The site should get a little more organized, with time, but since this was started with the North-East buried in a snowstorm, while we waited in Detroit for a plane to move us up there (see the comment following this post ), the site is a little more primitive than it may end up.

And we’ll see where we go from here! Thanks for coming along for the ride.


  1. Hello,

    This is Armine Hareyan writing from I visited your blog and liked your content.

    Would you be interested to send us a guest post on any of the issues related to the topics that you cover in your blog. We will publish it in our site

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    If you want to consult the topic with me first that's perfectly fine as well.

    Many thanks

    Best regards
    Armine Hareyan

  2. I want to invite you to join us at
    i would have liked to have contacted you by email nut could not find contact information. Would love to see you share your thoughts from a personal page there hat you could also use to promote your blog here! Thank you & hope that you will join us!
    Best regards...Curtis

  3. A key concept is that coal is not mined from cost curves or from Hubbard Linearization projections--it is mined from coal mines.

    A careful look at the remaining life span of existing coal mines and the very real geologic, economic, legal and transportation constraints facing future coal mine expansions is sobering indeed.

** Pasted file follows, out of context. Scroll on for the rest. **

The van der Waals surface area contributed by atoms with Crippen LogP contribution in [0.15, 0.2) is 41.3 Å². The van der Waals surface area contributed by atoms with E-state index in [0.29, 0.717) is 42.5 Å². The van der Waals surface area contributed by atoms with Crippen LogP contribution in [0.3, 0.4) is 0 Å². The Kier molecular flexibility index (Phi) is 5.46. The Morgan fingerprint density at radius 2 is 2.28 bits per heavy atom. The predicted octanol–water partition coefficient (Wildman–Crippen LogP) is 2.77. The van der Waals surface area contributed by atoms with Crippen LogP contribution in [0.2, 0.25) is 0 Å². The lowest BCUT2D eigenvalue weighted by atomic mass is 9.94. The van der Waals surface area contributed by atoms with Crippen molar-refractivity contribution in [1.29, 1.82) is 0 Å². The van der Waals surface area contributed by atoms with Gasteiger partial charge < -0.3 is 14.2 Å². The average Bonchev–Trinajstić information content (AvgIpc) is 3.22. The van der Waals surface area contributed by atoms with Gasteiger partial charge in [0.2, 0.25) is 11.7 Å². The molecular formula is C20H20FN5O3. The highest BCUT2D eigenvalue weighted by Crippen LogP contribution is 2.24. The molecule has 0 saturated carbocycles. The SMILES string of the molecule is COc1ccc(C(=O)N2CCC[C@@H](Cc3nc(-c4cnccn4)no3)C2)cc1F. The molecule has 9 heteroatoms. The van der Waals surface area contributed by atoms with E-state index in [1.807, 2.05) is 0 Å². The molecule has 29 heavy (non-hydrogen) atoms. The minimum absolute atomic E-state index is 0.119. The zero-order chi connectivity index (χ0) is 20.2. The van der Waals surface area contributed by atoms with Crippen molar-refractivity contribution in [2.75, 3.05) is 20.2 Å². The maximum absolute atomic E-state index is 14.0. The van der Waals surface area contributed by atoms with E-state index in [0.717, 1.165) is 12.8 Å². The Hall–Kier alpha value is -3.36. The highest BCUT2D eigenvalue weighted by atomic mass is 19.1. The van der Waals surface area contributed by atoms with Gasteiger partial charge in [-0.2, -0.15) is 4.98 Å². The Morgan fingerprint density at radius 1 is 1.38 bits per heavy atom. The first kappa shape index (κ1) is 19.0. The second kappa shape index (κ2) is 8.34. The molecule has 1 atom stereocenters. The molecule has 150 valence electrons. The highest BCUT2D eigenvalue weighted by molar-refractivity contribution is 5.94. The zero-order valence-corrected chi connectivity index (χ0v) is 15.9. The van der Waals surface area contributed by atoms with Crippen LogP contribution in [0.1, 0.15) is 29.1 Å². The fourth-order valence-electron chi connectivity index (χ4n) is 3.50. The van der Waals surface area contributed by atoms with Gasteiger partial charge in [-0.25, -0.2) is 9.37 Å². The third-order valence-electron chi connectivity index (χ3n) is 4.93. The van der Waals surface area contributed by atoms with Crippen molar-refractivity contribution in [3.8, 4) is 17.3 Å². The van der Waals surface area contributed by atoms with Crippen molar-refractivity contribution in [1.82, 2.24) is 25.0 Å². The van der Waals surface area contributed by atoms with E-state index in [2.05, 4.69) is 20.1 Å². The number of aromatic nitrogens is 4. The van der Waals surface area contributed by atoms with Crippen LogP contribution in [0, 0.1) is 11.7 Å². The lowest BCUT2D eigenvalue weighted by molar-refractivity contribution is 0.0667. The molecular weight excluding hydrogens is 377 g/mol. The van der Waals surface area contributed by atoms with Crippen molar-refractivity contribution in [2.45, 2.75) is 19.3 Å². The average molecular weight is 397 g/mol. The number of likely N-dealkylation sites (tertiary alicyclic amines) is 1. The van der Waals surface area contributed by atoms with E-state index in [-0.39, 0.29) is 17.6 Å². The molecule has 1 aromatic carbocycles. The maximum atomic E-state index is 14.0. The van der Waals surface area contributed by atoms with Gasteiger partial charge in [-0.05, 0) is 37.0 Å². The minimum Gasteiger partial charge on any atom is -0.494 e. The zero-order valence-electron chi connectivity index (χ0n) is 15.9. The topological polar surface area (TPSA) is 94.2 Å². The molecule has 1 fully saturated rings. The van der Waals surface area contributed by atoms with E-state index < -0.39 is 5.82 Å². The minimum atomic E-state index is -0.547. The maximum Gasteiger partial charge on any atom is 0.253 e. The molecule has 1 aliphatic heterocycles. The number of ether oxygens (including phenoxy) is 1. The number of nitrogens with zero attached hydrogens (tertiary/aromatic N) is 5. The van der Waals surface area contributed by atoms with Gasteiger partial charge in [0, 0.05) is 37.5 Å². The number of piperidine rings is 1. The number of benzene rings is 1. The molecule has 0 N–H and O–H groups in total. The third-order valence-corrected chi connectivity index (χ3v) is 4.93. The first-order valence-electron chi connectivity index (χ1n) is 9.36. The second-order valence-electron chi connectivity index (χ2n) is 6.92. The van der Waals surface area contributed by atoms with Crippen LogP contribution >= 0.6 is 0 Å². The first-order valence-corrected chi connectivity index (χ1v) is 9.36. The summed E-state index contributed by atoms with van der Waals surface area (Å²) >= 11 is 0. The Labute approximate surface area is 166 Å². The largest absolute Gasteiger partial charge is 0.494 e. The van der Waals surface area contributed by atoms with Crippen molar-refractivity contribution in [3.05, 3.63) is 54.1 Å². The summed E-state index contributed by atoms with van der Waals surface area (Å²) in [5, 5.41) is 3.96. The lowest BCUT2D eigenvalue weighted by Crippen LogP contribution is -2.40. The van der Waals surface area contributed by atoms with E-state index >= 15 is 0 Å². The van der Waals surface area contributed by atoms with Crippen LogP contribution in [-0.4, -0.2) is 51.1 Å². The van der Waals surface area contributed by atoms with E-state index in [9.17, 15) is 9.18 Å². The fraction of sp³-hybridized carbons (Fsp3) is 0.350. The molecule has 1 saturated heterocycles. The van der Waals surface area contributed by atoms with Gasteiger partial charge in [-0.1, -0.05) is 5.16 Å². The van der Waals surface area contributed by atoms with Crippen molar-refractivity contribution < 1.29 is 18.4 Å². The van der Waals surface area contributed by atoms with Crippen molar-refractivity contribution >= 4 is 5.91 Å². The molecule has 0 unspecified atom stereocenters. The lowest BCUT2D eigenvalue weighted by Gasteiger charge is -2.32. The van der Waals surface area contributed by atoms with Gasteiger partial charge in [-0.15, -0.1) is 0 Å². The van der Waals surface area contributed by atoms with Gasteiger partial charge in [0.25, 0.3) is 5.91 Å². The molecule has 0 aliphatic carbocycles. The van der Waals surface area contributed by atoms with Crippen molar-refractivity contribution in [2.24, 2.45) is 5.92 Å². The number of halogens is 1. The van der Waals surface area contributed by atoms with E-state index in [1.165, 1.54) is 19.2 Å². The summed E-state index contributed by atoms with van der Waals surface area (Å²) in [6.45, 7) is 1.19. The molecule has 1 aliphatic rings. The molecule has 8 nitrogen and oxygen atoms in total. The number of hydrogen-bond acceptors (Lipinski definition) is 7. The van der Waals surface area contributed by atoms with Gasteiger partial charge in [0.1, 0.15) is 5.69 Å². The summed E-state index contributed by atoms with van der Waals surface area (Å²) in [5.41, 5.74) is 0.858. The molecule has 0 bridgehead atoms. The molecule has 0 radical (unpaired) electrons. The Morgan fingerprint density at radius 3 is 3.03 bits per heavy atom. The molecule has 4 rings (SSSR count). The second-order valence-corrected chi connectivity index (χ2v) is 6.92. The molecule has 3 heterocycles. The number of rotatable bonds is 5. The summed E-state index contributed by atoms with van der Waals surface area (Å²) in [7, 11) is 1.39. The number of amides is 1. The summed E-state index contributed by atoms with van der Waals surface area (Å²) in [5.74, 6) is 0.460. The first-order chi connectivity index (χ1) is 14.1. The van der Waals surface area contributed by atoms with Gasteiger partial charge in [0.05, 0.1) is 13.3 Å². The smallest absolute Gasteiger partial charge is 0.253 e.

An extensive report on these issues is discussed below. Mentioned attachments are available from the author with contact information at the bottom.

    Interestingly US coal supplies are much more constrained than Americans understand. This is, in large part, because the EIA publishes data on coal supply that indicate that they have assessed the coal "reserves" for economic accessibility--when they haven't. Indeed, USGS (US Geological Survey) data indicates that typically less than 20% of the coal in this country is likely to be economically recoverable.

    These issues are all discussed in a new detailed report on coal supply constraints which is available along with background information at (I've also attached a copy of the report and the 1-page abstract.)

    The report is entitled "Coal: Cheap and Abundant–Or Is It? Why Americans Should Stop Assuming they Have a 200 Year Supply of Coal." It discusses the life span of existing mines and the USGS reports that have presented detailed assessments of the amount of coal that is likely to be economically recoverable. The conclusion is that most of the coal in this country (including Powder River Basin coal in Wyoming) won't be economically recoverable because it is buried too deeply to be accessible in any significant quantity at any reasonable price.

    Hopefully our country will soon wake up to the very real geologic, economic, legal and transportation constraints on future coal supplies.